As new immune-therapy drugs for cancer come to market, researchers are learning how radiation therapy might synergize with these drugs.
New anti-cancer drugs that take the breaks off of the immune system – giving it more power to fight a patient’s cancer – are starting to find their way into clinical practice. Widely called one of the biggest breakthroughs in medicine, these so called “checkpoint inhibitors” have given seemingly miraculous results in about one in five patients.
For other patients, the drugs seem less effective, and researchers are trying to learn why, and what can be done to fix it. In a story on WHYY’s, The Pulse show, one patient who did not respond to the new therapy had a surprise recovery shortly after being treated with radiation therapy. The radiation therapy released pieces of dying tumor cells into his bloodstream, where his immune system reacted to it and apparently mounted an immune response that removed almost all traces of his cancer.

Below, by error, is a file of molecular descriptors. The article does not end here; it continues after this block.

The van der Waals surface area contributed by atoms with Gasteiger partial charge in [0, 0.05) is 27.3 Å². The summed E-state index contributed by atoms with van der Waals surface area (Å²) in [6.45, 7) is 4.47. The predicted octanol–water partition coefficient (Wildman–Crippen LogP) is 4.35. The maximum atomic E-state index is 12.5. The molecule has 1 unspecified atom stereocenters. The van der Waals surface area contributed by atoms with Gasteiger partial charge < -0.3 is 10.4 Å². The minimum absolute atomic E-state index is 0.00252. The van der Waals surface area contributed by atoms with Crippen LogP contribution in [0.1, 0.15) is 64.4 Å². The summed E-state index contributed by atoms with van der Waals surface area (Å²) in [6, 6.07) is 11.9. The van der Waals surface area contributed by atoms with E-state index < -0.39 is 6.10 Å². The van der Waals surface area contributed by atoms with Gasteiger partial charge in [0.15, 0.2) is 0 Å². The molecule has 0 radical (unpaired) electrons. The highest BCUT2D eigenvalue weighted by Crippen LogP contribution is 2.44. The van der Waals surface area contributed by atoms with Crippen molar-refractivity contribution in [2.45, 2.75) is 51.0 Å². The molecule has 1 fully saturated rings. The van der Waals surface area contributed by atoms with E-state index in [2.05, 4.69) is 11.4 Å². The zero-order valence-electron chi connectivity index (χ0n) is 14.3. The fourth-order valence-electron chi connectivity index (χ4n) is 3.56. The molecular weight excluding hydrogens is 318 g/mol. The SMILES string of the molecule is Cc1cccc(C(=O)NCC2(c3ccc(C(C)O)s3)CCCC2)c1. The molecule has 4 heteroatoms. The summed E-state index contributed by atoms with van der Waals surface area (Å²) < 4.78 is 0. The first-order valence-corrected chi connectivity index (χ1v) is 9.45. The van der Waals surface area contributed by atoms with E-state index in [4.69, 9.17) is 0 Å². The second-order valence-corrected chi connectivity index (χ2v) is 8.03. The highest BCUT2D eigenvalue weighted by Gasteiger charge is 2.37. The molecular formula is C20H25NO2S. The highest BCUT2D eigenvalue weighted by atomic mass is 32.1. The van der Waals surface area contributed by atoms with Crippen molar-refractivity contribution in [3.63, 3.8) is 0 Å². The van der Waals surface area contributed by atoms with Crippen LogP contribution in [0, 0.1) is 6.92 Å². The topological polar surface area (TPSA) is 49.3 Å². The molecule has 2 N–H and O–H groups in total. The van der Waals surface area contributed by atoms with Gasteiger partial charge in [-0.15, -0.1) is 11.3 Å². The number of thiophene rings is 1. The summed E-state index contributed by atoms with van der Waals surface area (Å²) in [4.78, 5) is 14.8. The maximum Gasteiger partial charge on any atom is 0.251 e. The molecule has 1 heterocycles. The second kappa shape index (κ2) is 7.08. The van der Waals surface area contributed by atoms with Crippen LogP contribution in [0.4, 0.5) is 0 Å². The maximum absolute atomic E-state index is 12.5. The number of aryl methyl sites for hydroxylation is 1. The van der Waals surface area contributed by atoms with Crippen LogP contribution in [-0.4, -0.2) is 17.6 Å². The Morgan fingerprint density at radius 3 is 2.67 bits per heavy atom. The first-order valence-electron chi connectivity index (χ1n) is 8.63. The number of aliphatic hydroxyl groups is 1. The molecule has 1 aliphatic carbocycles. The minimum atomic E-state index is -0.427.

“There have been a couple anecdotal reports that really ignited the field, and got the field excited about how immunotherapy and radiation can have clinical benefit,” Adam Dicker, M.D., Ph.D., head of Radiation Oncology at the Sidney Kimmel Cancer Center at Jefferson told WHYY. Currently, researchers, including a team at Jefferson, are investigating just how radiation therapy might boost immunotherapy through a variety of approaches.